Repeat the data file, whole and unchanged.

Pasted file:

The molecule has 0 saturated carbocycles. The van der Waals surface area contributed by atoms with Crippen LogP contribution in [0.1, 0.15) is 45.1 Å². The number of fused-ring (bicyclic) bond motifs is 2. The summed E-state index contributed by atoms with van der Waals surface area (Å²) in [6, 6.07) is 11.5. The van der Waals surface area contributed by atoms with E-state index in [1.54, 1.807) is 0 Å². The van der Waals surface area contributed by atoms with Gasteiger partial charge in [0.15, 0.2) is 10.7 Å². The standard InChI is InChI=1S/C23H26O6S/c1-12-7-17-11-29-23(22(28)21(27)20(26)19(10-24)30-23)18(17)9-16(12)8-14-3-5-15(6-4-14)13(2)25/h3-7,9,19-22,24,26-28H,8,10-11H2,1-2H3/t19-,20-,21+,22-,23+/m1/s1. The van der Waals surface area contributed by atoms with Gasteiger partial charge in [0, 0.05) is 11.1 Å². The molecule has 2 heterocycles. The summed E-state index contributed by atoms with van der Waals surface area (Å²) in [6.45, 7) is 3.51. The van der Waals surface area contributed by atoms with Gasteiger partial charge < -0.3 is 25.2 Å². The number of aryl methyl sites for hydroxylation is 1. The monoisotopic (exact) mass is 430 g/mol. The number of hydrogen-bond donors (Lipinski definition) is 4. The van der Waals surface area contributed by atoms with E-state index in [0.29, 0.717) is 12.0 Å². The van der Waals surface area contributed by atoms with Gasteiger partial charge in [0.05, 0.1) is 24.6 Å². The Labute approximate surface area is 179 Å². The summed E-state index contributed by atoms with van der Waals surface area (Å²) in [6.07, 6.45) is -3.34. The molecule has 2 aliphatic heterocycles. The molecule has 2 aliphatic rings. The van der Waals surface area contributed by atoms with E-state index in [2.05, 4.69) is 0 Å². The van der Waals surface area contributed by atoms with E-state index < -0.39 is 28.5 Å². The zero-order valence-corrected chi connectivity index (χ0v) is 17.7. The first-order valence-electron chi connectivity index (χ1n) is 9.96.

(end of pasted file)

The molecule has 0 saturated carbocycles. The van der Waals surface area contributed by atoms with Crippen LogP contribution in [0.1, 0.15) is 45.1 Å². The number of fused-ring (bicyclic) bond motifs is 2. The summed E-state index contributed by atoms with van der Waals surface area (Å²) in [6, 6.07) is 11.5. The van der Waals surface area contributed by atoms with E-state index in [1.54, 1.807) is 0 Å². The van der Waals surface area contributed by atoms with Gasteiger partial charge in [0.15, 0.2) is 10.7 Å². The standard InChI is InChI=1S/C23H26O6S/c1-12-7-17-11-29-23(22(28)21(27)20(26)19(10-24)30-23)18(17)9-16(12)8-14-3-5-15(6-4-14)13(2)25/h3-7,9,19-22,24,26-28H,8,10-11H2,1-2H3/t19-,20-,21+,22-,23+/m1/s1. The van der Waals surface area contributed by atoms with Gasteiger partial charge in [0, 0.05) is 11.1 Å². The molecule has 2 heterocycles. The summed E-state index contributed by atoms with van der Waals surface area (Å²) in [6.45, 7) is 3.51. The van der Waals surface area contributed by atoms with Gasteiger partial charge < -0.3 is 25.2 Å². The number of aryl methyl sites for hydroxylation is 1. The monoisotopic (exact) mass is 430 g/mol. The number of hydrogen-bond donors (Lipinski definition) is 4. The van der Waals surface area contributed by atoms with E-state index in [0.29, 0.717) is 12.0 Å². The van der Waals surface area contributed by atoms with Gasteiger partial charge in [0.05, 0.1) is 24.6 Å². The Labute approximate surface area is 179 Å². The summed E-state index contributed by atoms with van der Waals surface area (Å²) in [6.07, 6.45) is -3.34. The molecule has 2 aliphatic heterocycles. The molecule has 2 aliphatic rings. The van der Waals surface area contributed by atoms with E-state index in [2.05, 4.69) is 0 Å². The van der Waals surface area contributed by atoms with E-state index < -0.39 is 28.5 Å². The zero-order valence-corrected chi connectivity index (χ0v) is 17.7. The first-order valence-electron chi connectivity index (χ1n) is 9.96.